Roberts: An ounce of homeless prevention is worth a pound of cure
The new United Against the Poverty Pandemic campaign asks wealthy South Bay residents to help those living in poverty. File photo.

    Years ago, the cutting-edge approach toward solving homelessness was a shelter bed and a transitional program that helped people become self-sufficient.

    Back then, the agency I run housed hundreds of people with this approach. People would come to us who were unemployed, or struggling with emotional issues, or simply burned bridges at home, and needed a temporary place to live. We helped stabilize their lives and helped them find work. We called it “a hand up, not a hand out.”

    At the time, this transitional housing approach worked for the people who were temporarily homeless. But for people struggling with significant mental health or addiction issues, these shelter programs were not designed or staffed to meet their needs.

    Despite the success of shelter programs, thousands of people still ended up on the streets. This led to a dramatic paradigm shift among the homeless shelter and housing system.

    Experts discovered that the only way to successfully meet the needs of people who were chronically homeless and struggling with mental health or substance abuse issues was to provide them with a home — an apartment — and support them with qualified clinical workers who could help people overcome their health issues. We call this “housing first.”

    Housing First was designed to reach those thousands of people who failed in the shelter system or were turned away from programs. A Housing First mentality shifted funding resources toward this new direction and redirected programs from temporary housing to providing permanent homes.

    Seeing the most chronically homeless individuals moving into apartments instilled hope into a homeless system that seemed to be floundering. In fact, pilot Housing First programs were so successful that the federal government encouraged hundreds of cities around the country to create plans to end their local homelessness within ten years.

    I remember being a part of several “Ten Year Plan to End Homelessness” committees across the state, discussing what we would all do when homelessness ended. In a strategic planning session with the Board of Directors of the agency I run, we were was so hopeful that we discussed perhaps changing our mission from ending homelessness to ending poverty.

    That was 15 years ago. And clearly, our country did not end homelessness. Today, most cities across California are struggling with a ballooning homeless population.

    Ironically, annual homeless counts around the state show that thousands and thousands of people have been housed. In Santa Clara County, the average annual housing placement rate in 2017 was just over 2,000 people housed, yet, the homeless population increased. Similarly, the county of Los Angeles moved 16,519 people into homes in 2017, yet the number of people homeless increased slightly.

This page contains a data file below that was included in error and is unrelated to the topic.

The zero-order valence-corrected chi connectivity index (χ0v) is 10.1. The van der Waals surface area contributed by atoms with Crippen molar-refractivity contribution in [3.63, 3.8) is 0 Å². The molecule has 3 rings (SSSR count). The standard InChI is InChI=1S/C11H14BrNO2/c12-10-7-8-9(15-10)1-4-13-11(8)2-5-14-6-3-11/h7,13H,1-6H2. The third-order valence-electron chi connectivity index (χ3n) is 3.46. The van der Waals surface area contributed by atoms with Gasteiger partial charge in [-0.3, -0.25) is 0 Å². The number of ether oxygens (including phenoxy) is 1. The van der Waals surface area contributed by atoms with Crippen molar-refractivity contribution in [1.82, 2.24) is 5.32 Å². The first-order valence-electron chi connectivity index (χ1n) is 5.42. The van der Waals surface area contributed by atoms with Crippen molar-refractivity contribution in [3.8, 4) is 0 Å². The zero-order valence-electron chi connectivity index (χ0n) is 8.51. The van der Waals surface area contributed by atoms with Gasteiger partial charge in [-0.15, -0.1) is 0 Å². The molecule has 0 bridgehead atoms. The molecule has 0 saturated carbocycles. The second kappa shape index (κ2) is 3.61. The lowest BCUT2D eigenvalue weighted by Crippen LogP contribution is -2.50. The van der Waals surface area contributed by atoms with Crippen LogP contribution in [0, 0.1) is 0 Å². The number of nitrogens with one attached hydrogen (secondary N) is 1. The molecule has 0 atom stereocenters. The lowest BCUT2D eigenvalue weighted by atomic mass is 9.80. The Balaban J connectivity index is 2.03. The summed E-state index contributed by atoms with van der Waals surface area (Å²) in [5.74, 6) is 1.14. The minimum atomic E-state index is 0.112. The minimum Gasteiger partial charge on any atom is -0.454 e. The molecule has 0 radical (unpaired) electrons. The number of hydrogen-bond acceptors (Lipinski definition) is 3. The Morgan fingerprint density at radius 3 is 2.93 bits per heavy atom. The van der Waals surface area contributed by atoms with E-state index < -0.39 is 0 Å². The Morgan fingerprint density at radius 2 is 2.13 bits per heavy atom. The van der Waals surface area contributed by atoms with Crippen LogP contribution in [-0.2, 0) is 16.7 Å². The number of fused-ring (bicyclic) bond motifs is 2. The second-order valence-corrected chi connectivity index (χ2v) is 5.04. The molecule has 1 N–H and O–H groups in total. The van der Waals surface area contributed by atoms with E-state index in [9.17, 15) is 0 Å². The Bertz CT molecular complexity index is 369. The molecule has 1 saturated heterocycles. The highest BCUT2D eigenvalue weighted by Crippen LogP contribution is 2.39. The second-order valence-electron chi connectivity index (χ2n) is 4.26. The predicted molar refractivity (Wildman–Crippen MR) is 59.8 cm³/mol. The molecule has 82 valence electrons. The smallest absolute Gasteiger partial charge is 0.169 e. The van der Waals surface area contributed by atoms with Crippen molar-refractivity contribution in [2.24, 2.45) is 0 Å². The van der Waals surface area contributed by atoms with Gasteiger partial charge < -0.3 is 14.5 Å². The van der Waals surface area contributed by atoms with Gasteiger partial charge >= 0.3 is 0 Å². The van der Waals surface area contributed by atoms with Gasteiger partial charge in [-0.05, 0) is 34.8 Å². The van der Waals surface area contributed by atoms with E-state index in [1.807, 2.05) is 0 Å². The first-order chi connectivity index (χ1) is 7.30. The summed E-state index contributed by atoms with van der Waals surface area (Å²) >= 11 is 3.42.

In other words, jurisdictions were successfully housing people with a Housing First approach but were unable to stop the flow of new people becoming homeless — one step forward, and two steps back.

    Today, leaders across the state are now seeing that Housing First alone will not end homelessness. Instead we need to couple Housing First with a robust homelessness prevention program. Helping individuals and families stay in their own apartments is much more effective than just waiting for them to become homeless and then helping them get re-housed.

    Pay for a couple of months rent to prevent someone (or a family) from being evicted? Or pay for temporary housing, case management and new housing assistance after a person becomes homeless?

    The county of Santa Clara and the city of San Jose have already embraced this prevention paradigm.

    Through a homeless prevention program led by Destination: Home and a group of community organizations, more than 500 families vulnerable of becoming homeless did not end up on the streets. The city of San Jose also recently approved its own prevention program.

    The hope is that when cities or counties perform future homeless counts, the results will show that when 1,000 people are housed, the number of people on the streets is also reduced by 1,000. One step forward, and then another step. Followed by another, and another.

    San José Spotlight columnist Joel John Roberts is the CEO of PATH, a statewide homeless services and housing development agency that provides services and housing in San José. Joel is also a Board member of Silicon Valley’s Destination: Home. His columns appear every fourth Monday of the month.

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